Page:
Trapped Neutrophil Syndrome (TNS)

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Trapped Neutrophil Syndrome (TNS) affects the immune system. Pups with this condition show abnormal development of the head and face with a more elongated skull shape. The condition effects the immune system and pups fail to thrive and suffer from chronic infections. Usually the signs can be recognised with in the first few weeks of life.

The mutation causing this condition has been identified by researcher in Australia as a short deletion in the gene VPS13B.

How  is the disease inherited?

Border Collie with ballThe disorder shows an autosomal recessive mode of inheritance, which means that two copies of the defective gene (one inherited from each parent) have to be present for a dog to be affected by the disease.

Individuals with one copy of the defective gene and one copy of the normal gene, called carriers, show no signs of disease but can pass the defective gene onto their offspring.

When two carriers are crossed, 25% (on average) of the offspring will be affected by the disease, 25% will be clear and the remaining 50% will themselves be carriers.

Border Collie owners who use the TNS DNA test will be sent results identifying their dog as belonging to one of three categories.  In all cases the terms ‘normal’ and ‘mutation’ refer to the position where this mutation occurs in Border Collies.  It is not possible to learn anything about any other region of DNA from this  test.

CLEAR: these dogs have two normal copies of DNA and will not develop TNS as a result of the TNS mutation.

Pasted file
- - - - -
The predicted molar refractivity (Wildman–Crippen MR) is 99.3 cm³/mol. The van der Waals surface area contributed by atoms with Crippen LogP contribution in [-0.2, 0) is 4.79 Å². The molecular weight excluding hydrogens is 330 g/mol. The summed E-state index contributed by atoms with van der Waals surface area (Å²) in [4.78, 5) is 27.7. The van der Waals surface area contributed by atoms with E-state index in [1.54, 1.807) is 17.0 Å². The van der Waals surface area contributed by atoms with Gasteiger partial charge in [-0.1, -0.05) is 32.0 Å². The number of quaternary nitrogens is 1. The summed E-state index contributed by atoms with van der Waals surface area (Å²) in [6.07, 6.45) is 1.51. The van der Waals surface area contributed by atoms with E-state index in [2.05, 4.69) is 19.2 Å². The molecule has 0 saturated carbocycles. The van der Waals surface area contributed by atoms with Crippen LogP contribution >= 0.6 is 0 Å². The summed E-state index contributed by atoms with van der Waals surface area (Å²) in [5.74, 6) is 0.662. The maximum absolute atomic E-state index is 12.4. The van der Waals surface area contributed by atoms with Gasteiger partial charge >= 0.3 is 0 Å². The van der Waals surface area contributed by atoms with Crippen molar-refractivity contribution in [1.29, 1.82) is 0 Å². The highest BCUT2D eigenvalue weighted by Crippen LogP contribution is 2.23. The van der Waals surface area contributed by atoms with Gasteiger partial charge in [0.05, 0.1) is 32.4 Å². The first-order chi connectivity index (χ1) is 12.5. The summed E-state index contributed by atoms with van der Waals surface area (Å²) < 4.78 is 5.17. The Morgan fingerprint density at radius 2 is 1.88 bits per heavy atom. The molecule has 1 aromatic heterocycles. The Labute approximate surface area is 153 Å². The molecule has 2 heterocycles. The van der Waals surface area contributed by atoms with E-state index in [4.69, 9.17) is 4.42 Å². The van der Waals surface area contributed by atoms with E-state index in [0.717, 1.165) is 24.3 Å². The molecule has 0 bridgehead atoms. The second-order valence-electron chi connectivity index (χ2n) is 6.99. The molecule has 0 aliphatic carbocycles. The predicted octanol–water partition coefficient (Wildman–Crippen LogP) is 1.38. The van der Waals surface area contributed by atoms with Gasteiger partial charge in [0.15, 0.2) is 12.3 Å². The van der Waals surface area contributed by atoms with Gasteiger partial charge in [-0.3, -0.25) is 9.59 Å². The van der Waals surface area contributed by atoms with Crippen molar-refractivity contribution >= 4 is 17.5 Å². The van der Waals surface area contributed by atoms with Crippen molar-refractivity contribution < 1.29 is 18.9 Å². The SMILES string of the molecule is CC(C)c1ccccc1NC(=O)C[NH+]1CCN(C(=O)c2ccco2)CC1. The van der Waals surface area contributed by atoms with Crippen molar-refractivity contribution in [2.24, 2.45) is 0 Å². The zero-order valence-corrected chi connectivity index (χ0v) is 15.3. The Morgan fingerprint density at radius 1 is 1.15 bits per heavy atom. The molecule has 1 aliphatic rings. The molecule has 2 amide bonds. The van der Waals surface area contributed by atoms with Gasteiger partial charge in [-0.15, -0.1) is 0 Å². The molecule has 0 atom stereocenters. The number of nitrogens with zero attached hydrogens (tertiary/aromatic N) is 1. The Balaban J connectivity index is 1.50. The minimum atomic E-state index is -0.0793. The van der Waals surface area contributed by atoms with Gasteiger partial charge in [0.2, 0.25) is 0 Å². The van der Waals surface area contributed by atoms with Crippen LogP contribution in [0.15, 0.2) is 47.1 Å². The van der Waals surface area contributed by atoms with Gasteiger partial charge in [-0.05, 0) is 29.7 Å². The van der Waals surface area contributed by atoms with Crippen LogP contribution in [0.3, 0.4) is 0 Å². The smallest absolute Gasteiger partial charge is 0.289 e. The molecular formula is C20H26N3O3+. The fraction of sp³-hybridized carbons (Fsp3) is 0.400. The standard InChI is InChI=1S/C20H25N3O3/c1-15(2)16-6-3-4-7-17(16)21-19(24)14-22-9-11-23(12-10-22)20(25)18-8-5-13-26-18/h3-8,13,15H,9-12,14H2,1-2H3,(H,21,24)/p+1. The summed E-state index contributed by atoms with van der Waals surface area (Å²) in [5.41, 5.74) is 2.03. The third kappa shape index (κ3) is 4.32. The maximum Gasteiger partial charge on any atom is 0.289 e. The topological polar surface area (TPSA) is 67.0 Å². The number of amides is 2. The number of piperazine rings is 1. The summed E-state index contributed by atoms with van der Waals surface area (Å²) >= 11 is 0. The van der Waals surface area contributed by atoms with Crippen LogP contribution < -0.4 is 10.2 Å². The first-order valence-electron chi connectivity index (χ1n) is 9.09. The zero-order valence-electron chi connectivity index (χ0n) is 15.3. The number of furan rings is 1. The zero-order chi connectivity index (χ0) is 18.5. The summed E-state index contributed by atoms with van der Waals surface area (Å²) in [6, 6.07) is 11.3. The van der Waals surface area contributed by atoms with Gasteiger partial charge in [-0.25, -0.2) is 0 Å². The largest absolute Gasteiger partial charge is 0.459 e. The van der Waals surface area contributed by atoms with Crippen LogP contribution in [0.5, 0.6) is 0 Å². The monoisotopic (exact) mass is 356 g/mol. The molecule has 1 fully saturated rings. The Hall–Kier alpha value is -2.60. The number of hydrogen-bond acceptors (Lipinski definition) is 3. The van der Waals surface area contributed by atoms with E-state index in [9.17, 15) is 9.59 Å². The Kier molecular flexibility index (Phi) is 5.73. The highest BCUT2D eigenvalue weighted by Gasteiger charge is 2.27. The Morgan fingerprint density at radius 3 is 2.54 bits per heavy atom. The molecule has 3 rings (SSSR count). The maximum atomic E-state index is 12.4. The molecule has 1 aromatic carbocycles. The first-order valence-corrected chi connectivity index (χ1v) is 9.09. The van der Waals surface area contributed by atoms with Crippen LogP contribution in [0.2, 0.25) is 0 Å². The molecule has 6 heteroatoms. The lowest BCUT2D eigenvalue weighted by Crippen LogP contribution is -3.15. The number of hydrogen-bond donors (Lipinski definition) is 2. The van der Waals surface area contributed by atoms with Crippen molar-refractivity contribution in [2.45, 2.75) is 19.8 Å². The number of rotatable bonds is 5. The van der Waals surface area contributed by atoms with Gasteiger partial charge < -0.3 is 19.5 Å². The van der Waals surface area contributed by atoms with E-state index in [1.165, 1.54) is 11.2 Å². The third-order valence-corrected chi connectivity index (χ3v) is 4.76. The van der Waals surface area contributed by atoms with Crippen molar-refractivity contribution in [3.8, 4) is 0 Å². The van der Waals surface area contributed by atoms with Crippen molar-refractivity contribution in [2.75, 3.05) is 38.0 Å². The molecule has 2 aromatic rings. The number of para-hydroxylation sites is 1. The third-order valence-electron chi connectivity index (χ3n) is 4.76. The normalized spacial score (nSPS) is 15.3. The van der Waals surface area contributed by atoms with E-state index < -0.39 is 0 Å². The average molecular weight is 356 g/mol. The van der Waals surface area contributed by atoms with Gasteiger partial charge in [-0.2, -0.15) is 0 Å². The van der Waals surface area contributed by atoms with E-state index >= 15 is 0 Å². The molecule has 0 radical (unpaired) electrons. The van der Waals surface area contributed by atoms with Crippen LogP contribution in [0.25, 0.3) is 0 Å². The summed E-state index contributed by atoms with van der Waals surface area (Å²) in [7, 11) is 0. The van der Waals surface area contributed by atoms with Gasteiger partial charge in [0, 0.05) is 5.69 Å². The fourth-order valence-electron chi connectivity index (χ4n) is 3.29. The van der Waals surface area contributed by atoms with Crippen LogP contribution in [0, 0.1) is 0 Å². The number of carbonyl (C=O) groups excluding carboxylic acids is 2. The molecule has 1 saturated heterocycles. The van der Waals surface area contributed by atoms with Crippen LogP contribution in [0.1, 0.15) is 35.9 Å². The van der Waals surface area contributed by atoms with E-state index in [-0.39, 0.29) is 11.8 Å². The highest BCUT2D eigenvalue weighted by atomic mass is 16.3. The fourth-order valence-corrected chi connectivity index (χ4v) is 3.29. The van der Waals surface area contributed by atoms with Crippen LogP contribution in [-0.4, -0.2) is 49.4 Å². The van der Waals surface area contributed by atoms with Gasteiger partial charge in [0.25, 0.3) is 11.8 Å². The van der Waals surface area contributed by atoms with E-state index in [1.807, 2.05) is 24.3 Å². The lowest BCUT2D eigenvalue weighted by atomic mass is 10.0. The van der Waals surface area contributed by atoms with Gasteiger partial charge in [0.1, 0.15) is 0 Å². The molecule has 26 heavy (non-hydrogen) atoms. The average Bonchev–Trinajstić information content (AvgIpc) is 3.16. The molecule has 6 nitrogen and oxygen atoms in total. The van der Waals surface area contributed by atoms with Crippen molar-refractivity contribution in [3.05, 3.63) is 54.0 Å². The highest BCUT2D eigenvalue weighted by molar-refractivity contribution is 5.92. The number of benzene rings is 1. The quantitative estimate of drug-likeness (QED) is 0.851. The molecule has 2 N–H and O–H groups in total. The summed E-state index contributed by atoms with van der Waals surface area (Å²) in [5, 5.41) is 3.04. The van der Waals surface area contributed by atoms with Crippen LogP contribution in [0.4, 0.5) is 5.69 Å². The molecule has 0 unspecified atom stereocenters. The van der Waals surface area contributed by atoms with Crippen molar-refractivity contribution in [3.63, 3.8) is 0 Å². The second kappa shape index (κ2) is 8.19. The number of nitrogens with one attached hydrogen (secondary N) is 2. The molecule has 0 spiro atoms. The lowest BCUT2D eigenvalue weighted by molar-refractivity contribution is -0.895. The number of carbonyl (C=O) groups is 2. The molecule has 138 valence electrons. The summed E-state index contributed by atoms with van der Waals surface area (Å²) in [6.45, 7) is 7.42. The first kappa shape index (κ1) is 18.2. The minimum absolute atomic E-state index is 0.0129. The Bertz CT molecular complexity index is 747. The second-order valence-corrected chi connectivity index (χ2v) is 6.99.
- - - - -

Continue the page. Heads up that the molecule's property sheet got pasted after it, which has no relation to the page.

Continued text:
CARRIER: these dogs have one copy of the mutation and one normal copy of DNA. These dogs will not develop TNS themselves as a result of the TNS mutation but they will pass the mutation on to approximately 50% of their offspring.

AFFECTED: these dogs have two copies of the TNS mutation and will be affected with TNS.

We cannot exclude the possibility that carriers might develop a similar condition due to other mutations they might carry that are not detected by this test.

Breeding Advice

Carriers can still be bred to clear dogs. On average, 50% of such a litter will be clear and 50% carriers; there can be no affected dogs produced from such a mating.

Pups which will be used for breeding can themselves be DNA tested to determine whether they are clear or carriers of SN.

For more information please contact us and we’ll be happy to deal with your enquiry.

Reference: A canine model of Cohen syndrome: Trapped Neutrophil Syndrome. Jeremy R Shearman and Alan N Wilton. Published: 23 May 2001 BMC Genomics 2011 May 23;12:258. doi:10.1186/1471-2164-12-258